Deus Ex Machina

By Cameron Summers

What a piece of work is man!
How noble in reason!
How infinite in faculty!
In form and moving, how express and admirable!
In action, how like an angel!
In apprehension, how like a god!

                                    --William Shakespeare

                                                            Hamlet

            Cold.  Darkness.  Void.  Loneliness.

            I have been separated from my father!  I am lost!  Alone in a void of nothingness…cursed forever to a half-life of darkness and lifelessness…

            Wait…a light!  Father!

            I…I can't move!  Help me!  Give me the strength…please…Father…Don't you know what it's like to be alone…separated from everything you've known?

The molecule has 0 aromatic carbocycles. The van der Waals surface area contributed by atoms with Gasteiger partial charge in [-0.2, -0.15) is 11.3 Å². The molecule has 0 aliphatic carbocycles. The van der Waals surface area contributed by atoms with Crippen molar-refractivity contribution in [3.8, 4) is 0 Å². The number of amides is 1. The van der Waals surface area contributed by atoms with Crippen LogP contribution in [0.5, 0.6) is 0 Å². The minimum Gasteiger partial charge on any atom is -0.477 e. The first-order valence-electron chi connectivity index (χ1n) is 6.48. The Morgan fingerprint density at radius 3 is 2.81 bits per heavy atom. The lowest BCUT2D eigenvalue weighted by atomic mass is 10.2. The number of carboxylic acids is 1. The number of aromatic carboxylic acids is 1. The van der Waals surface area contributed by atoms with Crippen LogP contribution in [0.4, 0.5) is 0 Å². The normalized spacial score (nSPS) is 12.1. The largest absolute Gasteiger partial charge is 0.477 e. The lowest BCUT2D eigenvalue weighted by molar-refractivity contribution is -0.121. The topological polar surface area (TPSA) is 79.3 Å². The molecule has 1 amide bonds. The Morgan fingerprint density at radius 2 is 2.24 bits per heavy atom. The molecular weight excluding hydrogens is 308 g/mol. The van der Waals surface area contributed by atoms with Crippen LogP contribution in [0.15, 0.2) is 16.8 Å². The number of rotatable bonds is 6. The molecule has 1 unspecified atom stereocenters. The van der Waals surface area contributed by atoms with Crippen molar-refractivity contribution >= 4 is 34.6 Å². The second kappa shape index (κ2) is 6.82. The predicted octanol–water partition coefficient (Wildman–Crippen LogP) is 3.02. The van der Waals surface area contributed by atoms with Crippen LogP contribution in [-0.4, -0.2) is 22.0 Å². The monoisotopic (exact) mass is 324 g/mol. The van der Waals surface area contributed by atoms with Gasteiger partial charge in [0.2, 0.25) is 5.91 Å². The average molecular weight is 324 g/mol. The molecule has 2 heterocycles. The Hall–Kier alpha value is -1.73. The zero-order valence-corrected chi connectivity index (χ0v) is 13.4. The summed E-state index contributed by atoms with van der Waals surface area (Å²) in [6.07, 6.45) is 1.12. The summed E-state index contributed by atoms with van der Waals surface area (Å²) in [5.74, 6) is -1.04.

Have I angered you?

            Please…give me another chance…

            Captain Lewis Malachi stood on the floor of the cargo bay with most of his crew.  The dozen or so people who manned the Ixion were mostly Scavs.  People who sorted through scrap, finding what was useful, and melting down what wasn't.

            The captain joining them in their work was supposed to be a morale booster—mostly it just reinforced their beliefs that he was a total incompetent.

            "You think this'll be another load like the last time?" the Cargo Master, Alyssa Harper, asked him.

            "Who knows?" he responded, "I just don't want to have to go back to Tabris empty-handed."

            She snickered.

            "You want to pay for the ship, don't you?  I'm telling you, scrap isn't what you need then.  You'd need something major."

            He sighed.  She was right.  Scrap was just easier to find than "something major."